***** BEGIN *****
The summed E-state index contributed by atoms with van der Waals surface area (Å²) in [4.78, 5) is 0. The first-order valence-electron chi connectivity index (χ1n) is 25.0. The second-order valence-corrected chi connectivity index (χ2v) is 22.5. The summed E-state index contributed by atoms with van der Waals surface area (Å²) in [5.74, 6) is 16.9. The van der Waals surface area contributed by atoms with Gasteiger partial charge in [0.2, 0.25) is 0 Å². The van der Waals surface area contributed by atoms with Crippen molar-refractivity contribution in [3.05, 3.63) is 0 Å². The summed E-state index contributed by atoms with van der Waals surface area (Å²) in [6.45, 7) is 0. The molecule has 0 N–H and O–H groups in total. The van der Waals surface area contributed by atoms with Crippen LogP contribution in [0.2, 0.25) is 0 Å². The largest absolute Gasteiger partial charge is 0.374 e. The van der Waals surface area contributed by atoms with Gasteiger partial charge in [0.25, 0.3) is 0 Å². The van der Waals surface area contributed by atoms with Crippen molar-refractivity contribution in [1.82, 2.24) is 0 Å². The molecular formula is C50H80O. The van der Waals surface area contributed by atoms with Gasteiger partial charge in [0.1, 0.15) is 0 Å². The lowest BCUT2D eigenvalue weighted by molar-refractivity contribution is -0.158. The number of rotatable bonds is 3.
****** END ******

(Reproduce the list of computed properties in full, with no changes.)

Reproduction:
The summed E-state index contributed by atoms with van der Waals surface area (Å²) in [4.78, 5) is 0. The first-order valence-electron chi connectivity index (χ1n) is 25.0. The second-order valence-corrected chi connectivity index (χ2v) is 22.5. The summed E-state index contributed by atoms with van der Waals surface area (Å²) in [5.74, 6) is 16.9. The van der Waals surface area contributed by atoms with Gasteiger partial charge in [0.2, 0.25) is 0 Å². The van der Waals surface area contributed by atoms with Crippen molar-refractivity contribution in [3.05, 3.63) is 0 Å². The summed E-state index contributed by atoms with van der Waals surface area (Å²) in [6.45, 7) is 0. The molecule has 0 N–H and O–H groups in total. The van der Waals surface area contributed by atoms with Crippen LogP contribution in [0.2, 0.25) is 0 Å². The largest absolute Gasteiger partial charge is 0.374 e. The van der Waals surface area contributed by atoms with Gasteiger partial charge in [0.25, 0.3) is 0 Å². The van der Waals surface area contributed by atoms with Crippen molar-refractivity contribution in [1.82, 2.24) is 0 Å². The molecular formula is C50H80O. The van der Waals surface area contributed by atoms with Gasteiger partial charge in [0.1, 0.15) is 0 Å². The lowest BCUT2D eigenvalue weighted by molar-refractivity contribution is -0.158. The number of rotatable bonds is 3.